China Passes the Controversial Hong Kong National Security Law

China has passed a controversial national security law for Hong Kong on Tuesday morning, which was first announced in May.

The law criminalizes acts of secession, subversion, terrorism, or collusion with foreign forces in Hong Kong. The announcement was made after violent protests erupted across the city due to another law that was passed regarding extradition. There has been substantial unrest in the city since then and the bill was also condemned globally.

The protests and outrage rapidly became an anti-China and pro-democracy movement. This new law is believed to enable Beijing to hold powers over the freedom and independence of the city.

Up until now, Hong Kong enjoyed freedoms and rights that are not provided in mainland China. That is because, Hong Kong was under British control until 1997 and when it was handed back to China, both the countries signed an agreement that granted a set of rights and freedoms to the city.

However, China has maintained that the law will only encompass the aforementioned acts to ensure that the security of the country is not compromised and its authority is not challenged, without interfering in the internal affairs of the city.

The law was passed on Tuesday morning by the Standing Committee of the National People’s Congress in Beijing, after being fast-tracked to make it executable by Wednesday, which marks the anniversary of Hong Kong being handed over to China. Typically, large-scale political protests are held on this day.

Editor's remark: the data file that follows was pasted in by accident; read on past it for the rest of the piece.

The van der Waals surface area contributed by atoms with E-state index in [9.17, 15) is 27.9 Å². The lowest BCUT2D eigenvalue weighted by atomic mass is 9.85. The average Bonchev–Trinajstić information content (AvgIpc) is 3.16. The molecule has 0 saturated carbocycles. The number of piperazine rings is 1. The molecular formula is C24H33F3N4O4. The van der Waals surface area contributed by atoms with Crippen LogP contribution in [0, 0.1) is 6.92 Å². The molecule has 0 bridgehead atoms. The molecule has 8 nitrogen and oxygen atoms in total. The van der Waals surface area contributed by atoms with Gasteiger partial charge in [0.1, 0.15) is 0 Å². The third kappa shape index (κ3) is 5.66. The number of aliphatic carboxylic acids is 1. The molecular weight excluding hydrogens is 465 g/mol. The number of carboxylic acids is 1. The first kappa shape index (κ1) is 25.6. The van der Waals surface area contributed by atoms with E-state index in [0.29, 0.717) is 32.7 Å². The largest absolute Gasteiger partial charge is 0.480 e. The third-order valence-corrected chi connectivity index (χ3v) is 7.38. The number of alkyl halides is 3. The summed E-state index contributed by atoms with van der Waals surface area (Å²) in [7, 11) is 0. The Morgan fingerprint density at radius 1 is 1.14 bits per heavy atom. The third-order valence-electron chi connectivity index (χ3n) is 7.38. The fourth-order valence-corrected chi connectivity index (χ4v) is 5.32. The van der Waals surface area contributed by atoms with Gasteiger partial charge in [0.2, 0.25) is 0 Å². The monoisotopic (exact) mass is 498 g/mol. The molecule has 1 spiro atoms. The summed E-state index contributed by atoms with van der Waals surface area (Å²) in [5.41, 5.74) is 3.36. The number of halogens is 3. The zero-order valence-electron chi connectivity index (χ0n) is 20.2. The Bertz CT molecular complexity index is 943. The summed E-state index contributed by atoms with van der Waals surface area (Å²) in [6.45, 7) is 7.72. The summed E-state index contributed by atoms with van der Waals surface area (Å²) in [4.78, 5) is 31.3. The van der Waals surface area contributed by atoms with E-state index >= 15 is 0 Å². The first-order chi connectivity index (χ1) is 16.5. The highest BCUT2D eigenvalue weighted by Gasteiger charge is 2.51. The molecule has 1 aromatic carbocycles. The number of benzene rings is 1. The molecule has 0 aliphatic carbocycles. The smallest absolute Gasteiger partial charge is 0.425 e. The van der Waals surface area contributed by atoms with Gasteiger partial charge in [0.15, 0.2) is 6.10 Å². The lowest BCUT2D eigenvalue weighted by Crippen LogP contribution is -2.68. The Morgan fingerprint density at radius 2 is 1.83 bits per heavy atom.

The contents of the bill have not been made public yet. Therefore, the range of powers China will hold post the passage of the law is still unknown. Even Hong Kong’s Chief Executive Carrie was not privy to the text.

However, some details contained within the law were disclosed. A national security office will be set up by Beijing in Hong Kong to collect intelligence and act against any crimes which compromise or challenge national security. The office will also hold the power to forward a few cases to mainland China although Beijing claimed that this power is limited to very few cases.

Honk Kong will also set up a national security commission, with an adviser appointed by Beijing, to implement these laws. Moreover, the judges to handle these specific cases will be appointed by Hong Kong’s chief executive, raising further concerns about legal autonomy.

While Tam Yiu-chung, the only Hong Kong delegate who was involved in the drafting of the law claimed that the punishments for such cases may include five to ten years of jail time, Ronny Tong, a member of Hong Kong’s Executive Council, stated that life imprisonment may be doled out as a punishment.

Moreover, as Beijing will interpret the law, Beijing law will be prioritized over Hong Kong law. Citizens fear that Hong Kong’s judicial system will eventually turn into mainland China’s, devoid of autonomy.

According to the Basic Law, the laws of China are not executable in Hong Kong unless they are added to Annex III. Until now, only certain non-controversial laws have been listed in this section.